Geldof to work with Tories on globalisation

 

Bob Geldof has claimed his involvement with a Conservative Party policy review on globalisation and global policy, initiated by the new leader, David Cameron, is simply another opportunity to "give his tuppence worth" in the formulation of policy on the area.

"That's my gig, that's what I do . . . regardless of political stripe, if I can help to persuade them to act in the interests of the poor, then I will do that," he told The Irish Times last night. "I'll help steer it in what I think is the correct way. We must deal with the policy-makers."

Geldof acknowledged that some may see his involvement as an attempt by Mr Cameron to use his name to garner attention for the initiative, but he said he had previously worked with Labour and the Liberal Democrats, and had met many other groups and world leaders over a period of more than 20 years.

He also expressed the hope that resulting Tory policies might help to push the British Labour government into meeting and extending its outstanding commitments.

"If it helps that the Tory Party suddenly push the Labour Party further than they might wish to go, then that's great," he said. " It's a constant, constant dialogue."

Geldof was responding to the news that he is to act as a consultant to a wide-ranging review of Tory policy on globalisation and global policy, which is to be chaired by Peter Lilley MP.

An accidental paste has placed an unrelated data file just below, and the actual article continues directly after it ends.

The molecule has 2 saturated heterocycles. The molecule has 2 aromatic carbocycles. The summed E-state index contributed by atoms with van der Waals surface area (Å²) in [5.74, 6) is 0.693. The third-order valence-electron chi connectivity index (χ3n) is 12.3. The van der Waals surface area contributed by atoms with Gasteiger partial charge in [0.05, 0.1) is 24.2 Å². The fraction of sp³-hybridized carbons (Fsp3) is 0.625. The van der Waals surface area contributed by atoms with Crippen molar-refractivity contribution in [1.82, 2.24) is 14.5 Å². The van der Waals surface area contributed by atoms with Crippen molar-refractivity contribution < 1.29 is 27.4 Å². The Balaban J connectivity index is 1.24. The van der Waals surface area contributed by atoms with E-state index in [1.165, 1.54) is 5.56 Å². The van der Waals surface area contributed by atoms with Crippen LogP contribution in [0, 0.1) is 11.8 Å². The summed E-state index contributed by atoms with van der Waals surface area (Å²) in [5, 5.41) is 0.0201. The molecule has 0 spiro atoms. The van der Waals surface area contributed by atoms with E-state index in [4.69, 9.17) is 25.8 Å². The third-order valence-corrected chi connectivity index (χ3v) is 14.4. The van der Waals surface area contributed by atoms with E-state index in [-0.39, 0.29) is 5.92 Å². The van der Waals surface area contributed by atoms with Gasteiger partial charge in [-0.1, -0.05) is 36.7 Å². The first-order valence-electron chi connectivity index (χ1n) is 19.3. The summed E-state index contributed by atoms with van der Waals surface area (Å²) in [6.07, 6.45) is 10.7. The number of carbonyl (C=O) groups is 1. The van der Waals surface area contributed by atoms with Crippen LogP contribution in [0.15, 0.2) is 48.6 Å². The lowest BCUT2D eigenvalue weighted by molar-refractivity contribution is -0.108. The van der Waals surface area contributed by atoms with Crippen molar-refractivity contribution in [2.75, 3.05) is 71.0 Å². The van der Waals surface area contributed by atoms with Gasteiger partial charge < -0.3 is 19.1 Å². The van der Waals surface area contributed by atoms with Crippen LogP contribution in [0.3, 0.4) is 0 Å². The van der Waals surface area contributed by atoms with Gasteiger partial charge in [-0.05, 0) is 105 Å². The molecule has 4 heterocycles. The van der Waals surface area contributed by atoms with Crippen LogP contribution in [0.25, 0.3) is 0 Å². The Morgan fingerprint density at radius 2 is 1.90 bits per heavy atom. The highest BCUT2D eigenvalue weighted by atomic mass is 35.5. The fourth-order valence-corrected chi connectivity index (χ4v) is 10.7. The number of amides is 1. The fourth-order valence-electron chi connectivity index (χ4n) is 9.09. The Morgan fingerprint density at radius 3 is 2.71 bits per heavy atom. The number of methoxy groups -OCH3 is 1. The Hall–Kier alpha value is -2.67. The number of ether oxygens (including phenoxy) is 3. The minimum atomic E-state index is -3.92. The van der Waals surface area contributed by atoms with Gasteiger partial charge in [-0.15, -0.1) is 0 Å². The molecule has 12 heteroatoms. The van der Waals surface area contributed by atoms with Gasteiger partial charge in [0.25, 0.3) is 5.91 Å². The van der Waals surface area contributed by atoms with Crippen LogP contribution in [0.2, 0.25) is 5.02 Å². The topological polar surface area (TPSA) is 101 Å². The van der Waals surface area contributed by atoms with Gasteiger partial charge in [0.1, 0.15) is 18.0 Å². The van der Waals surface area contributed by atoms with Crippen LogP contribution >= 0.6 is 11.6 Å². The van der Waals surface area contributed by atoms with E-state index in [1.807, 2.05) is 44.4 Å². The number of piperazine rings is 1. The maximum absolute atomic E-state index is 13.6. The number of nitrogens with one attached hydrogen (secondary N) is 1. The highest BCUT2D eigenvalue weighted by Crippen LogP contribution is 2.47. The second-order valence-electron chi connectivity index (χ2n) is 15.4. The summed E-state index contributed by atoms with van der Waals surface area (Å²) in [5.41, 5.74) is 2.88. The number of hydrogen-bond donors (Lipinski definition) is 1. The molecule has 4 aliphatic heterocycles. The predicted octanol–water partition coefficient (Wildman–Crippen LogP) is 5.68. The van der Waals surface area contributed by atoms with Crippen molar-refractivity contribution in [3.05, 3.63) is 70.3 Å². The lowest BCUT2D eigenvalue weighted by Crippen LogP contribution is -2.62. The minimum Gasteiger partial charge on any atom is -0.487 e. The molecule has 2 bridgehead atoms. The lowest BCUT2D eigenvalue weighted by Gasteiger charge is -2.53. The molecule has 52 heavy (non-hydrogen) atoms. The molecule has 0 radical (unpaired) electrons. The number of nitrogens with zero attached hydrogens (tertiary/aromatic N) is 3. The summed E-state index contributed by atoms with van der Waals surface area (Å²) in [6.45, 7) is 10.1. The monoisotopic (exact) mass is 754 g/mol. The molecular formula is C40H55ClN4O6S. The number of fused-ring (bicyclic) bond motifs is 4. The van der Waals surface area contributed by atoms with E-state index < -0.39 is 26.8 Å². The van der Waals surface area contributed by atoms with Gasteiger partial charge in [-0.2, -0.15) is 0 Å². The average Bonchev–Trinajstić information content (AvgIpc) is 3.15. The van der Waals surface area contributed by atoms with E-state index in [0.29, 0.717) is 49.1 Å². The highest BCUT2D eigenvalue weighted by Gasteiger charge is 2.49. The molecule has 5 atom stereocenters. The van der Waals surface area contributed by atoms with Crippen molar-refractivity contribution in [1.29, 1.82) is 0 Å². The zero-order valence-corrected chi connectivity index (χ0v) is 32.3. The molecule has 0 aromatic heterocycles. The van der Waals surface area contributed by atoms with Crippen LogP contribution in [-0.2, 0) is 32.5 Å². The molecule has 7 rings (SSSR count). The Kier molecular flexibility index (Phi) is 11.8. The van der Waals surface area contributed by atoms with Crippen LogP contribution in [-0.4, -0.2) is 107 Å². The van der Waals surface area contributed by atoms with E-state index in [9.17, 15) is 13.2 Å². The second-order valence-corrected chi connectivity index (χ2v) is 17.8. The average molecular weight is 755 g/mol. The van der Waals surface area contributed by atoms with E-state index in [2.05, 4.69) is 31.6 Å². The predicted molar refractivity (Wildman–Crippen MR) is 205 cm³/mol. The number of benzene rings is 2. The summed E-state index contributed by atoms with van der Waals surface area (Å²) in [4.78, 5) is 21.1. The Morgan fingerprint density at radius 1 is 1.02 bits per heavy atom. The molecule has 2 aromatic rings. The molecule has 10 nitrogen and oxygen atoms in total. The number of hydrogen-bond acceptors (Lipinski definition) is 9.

He said he had been contacted personally by Mr Cameron and had agreed to contribute to the panel. Mr Lilley is expected to meet Mr Geldof in early January to pick other review panel members.

Conservative Party officials were quick to emphasise that Geldof was acting in a "non-partisan" role. "We're not saying he's suddenly become a Tory," Mr Lilley said.

In a statement, Mr Cameron also explained his thinking in prioritising the issue. "This summer, millions of British people took part in the Make Poverty History campaign," he said.

"A new generation of concerned citizens want prosperity for themselves and progress for the poor, whether living on the other side of the street or the other side of the world. Modern, compassionate conservatism means responding to their demands."

The group will address issues including the impact of globalisation and free trade on poverty and sustainability, tensions between the World Trade Organisation, economic fairness and environmentalism; and the EU, its farm and aid policies. - (Additional reporting Guardian service.)